Whither a currency union in greater China?
Faculty of Business and Law
School of Accounting, Finance and Economics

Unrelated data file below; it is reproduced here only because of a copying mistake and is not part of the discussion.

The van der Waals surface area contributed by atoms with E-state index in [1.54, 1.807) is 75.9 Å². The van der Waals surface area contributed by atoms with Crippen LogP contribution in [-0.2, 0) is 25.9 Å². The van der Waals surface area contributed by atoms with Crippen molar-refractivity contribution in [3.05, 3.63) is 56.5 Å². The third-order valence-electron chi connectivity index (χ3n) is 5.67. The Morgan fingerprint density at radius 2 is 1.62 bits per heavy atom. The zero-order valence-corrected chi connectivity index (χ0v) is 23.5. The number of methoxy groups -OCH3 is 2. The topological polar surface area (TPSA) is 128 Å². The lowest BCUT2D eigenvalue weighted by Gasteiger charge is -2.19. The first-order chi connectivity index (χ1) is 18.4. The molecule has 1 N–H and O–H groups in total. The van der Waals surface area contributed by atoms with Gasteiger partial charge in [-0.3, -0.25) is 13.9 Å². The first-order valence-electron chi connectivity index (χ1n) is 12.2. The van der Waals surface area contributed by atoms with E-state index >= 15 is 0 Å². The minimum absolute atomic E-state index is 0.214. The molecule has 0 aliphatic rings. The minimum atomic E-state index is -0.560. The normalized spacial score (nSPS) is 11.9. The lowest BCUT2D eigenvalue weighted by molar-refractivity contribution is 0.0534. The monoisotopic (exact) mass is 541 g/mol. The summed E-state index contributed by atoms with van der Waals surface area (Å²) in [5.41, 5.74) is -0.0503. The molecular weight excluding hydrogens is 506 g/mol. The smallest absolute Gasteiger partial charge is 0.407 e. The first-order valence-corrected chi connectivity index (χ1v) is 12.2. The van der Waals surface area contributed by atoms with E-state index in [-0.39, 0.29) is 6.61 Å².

The paper attempts to evaluate the prospect of creating a currency union in the “Greater China” economic area. Despite of the political deadlock and military confrontation in the Taiwan Strait, the Greater China area has experienced rapid and spontaneous regional integration in the past decades as a result of increasingly cross-border trade, foreign direct investment (FDI), technology contracts, and other arrangements in accordance with changes in comparative advantage and industrial upgrading in these economies. In this study, we focus on the symmetry in shocks that is perceived as one of the major preconditions of a currency union. In contrast to the previous studies, we investigate the time-varying correlation of supply, REER and monetary shocks by using the Kalman filter technique to assess the dynamic changes in structural similarity and convergence among the Greater China economies. We also examine the costs of forming a currency union in the area due to the loss of monetary autonomy in each economy. Our results suggest that there is a rising structural symmetry between the Greater China economies, and this area has become increasingly a better candidate for a monetary union.